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Gorsuch says he’ll think about cameras in Supreme Court
Judge Neil Gorsuch testifies. (Justin Sullivan/Getty Images)

Sen. Amy Klobuchar (D-Minn.) began her questioning by asking Gorsuch about an issue of transparency: Whether there should be cameras inside the U.S. Supreme Court.

This has been a topic of some debate over the years. Currently, Supreme Court cases are heard before relatively small audiences who gather in a room stripped of most modern technologies. Smartphones and computers are not allowed, for instance.

When asked about this, Gorsuch declined to take a side and instead said he would be open to hearing justices argue both sides of the issue.

“That’s a very important question,” Gorsuch told Klobuchar before saying he did not have any preconceived opinion on the topic. “I come to it with an open mind. It’s not a question that I confess I’ve given a great deal of thought to.”

Alluding to his recent experience in the spotlight as a Supreme Court nominee, Gorsuch said he has “experienced more cameras in the last few weeks than I have in my whole lifetime.”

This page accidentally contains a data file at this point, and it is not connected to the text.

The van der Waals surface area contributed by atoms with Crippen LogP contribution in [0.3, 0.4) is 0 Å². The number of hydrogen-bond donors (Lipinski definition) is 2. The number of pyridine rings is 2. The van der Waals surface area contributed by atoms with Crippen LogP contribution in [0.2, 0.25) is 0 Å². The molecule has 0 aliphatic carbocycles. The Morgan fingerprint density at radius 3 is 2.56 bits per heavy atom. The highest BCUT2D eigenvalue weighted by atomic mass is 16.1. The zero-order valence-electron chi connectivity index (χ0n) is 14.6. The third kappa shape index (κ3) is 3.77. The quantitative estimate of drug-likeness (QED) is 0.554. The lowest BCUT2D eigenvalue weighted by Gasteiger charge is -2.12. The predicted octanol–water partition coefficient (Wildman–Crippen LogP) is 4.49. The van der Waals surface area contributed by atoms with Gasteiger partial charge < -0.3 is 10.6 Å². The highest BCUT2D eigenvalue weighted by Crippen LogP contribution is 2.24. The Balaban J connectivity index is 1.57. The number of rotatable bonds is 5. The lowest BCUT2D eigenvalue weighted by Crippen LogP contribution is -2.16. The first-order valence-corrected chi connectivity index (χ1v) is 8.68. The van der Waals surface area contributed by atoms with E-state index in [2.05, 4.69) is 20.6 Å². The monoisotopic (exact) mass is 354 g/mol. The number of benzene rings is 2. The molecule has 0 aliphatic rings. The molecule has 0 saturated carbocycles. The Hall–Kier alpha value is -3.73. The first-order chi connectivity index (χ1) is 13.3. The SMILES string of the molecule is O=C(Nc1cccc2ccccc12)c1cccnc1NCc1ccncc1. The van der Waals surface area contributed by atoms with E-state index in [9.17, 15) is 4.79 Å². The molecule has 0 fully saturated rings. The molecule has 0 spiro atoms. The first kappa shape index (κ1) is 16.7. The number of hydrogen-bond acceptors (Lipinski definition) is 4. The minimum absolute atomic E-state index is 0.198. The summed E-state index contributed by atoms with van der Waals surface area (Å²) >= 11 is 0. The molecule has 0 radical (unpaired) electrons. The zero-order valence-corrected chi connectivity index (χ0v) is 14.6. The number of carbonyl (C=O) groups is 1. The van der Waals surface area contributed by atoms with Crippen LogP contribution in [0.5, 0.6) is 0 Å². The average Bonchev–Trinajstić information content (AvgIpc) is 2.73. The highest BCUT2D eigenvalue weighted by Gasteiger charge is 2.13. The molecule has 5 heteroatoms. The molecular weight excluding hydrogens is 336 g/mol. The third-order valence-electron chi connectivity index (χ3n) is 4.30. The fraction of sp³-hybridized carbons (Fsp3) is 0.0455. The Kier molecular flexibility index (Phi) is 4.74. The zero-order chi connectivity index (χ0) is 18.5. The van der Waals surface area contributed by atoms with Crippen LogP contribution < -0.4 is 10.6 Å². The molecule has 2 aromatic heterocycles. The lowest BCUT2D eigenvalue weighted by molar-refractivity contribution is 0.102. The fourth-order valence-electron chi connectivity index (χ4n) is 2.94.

Gorsuch was also asked if he felt there should be ethics standards for Supreme Court justices, much as there are for all other federal judges. (These other judges are obliged to follow a Code of Conduct that some have argued should apply to the justices. The court’s current chief justice does not agree.)

Though Gorsuch said he knew the rules for justices were not the same as those for judges, he said he was not familiar with how different they were, and pledged to consider the issue down the line.

Related: Who pays when Supreme Court justices travel around the world?

Neil Gorsuch confirmation hearings: Updates and analysis on the Supreme Court nominee
Gorsuch appears before the Senate Judiciary Committee on Monday. (Michael Reynolds/EPA)

Judge Neil Gorsuch, a federal appeals court judge from Colorado, is on Capitol Hill today for confirmations hearings for a seat on the Supreme Court. Gorsuch was nominated by President Trump to fill the seat left open by the death of Antonin Scalia and has broad support among Republicans.

It’s a chance for Senate Democrats to take a stand against the Trump administration, and express their anger that Republicans blocked a hearing for President Barack Obama’s selection for the seat, Judge Merrick Garland of the U.S. Court of Appeals for the D.C. Circuit.

Monday is the beginning of four days of hearings. Follow along.

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